Over the past few weeks we’ve covered the various ways that Windows 10 fundamentally changes the paradigm of what users can and should expect from their OS as far as privacy, data mining, and support. Multiple authors have declared that this new violation of privacy and the inability of the user to lock down their own data is the new normal, even as a recent investigation found that there’s essentially nothing the end user can do with official settings to prevent Cortana or the Start Menu from phoning home to Microsoft.
Now, The Verge’s Russell Brandom has weighed in, saying that in 2015, “this is simply how computing works. Consumers expect smart recommendations and continually improving services. We expect computers — all computers — to be able to answer any question at any time. In return, companies get constant access to your computer for data collection, automatic updates, and offboard processing. This isn’t an option anymore; it’s the default. And anyone who doesn’t like the deal is going to have a very hard time using today’s computers.”
This is a common argument today, but it conflates the idea of controlling how and when a device collects and transmits information with the idea that these information services shouldn’t exist. I agree users expect a computer to be able to return personalized information, particularly when that information is fundamental to an application’s function. Turn-by-turn directions to a given location become much more difficult if your phone can’t determine where you currently are, and there’s no way to tell an app to show you restaurant or business locations nearby without transmitting some localization data.
Just because location and user data are critical for some functions, however, doesn’t mean they’re critical for every function. More importantly, it doesn’t mean users should be prevented from choosing whether to share search queries, opting out of Microsoft’s SkyDrive, or preventing the OS from transmitting user telemetry. Brandom notes that Apple ran into problems on this front when it revamped Spotlight Search to handle web-facing queries. Security researchers discovered that the contents of Spotlight queries — all of them — were being packaged up and sent to Apple as well as to Microsoft (though the latter wasn’t supposed to store them). If you had location services enabled, your laptop location was sent to Apple every time you typed a Spotlight search query.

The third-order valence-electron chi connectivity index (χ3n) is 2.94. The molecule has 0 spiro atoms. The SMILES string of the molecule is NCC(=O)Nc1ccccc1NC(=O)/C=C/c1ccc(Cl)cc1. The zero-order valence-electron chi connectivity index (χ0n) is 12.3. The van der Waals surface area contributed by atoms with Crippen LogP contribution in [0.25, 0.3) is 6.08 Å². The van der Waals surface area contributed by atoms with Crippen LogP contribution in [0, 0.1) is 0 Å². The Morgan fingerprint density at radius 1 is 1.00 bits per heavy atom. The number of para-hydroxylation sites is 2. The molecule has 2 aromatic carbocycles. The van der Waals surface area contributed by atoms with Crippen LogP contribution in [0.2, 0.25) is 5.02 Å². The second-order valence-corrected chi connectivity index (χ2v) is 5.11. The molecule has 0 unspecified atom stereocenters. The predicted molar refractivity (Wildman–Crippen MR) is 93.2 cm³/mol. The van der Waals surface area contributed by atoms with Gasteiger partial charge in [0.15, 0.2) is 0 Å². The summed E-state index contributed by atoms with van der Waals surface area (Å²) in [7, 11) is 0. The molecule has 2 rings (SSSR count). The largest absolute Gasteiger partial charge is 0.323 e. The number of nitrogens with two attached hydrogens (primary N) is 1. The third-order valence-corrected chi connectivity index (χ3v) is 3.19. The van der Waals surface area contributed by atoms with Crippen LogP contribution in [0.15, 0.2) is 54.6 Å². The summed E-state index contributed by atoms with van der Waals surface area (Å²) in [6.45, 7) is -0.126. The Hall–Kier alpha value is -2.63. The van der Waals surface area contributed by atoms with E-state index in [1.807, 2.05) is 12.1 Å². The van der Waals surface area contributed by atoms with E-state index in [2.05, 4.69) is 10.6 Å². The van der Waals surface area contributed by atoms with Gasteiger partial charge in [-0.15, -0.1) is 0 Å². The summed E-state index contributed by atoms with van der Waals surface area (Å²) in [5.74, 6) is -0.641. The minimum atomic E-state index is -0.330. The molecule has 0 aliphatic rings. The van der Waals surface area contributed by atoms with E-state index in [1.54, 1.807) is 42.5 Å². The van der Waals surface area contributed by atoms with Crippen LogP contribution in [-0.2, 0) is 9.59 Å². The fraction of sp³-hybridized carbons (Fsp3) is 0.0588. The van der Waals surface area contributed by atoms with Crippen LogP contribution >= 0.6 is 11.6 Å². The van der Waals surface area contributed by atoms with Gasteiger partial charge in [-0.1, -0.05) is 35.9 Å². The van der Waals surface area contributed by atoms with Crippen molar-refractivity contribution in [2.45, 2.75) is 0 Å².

Brandom asks, “If Spotlight is going to handle web-facing queries like ‘restaurants near me,’ what else could it do?”
This is only a rhetorical question if you assume that user control and location-based services are diametrically opposed. Apple could’ve made such services opt-in instead of opt-out. It could have made opting out of the feature easy, instead of requiring users to change three different settings in three different locations to completely deactivate the service.
I’ve used Apple for this specific example because I want to illustrate that this problem is scarcely unique to Windows 10. It’s no accident that Apple, a company founded on the idea that a user should be able to interact more easily and naturally with a computer, somehow missed that this particular setting is quite difficult for an average user to disable. Apple could have handled queries like “restaurants near me” by only querying a device’s location after the user typed that string or something similar. It could’ve offered a check box or confirmation dialog notifying the user that such a query would result in data being sent to Apple, along with an option not to display the box in the future.
None of these alternatives prevent Spotlight from handling web-facing queries. All of them respect user choice far more than the status quo.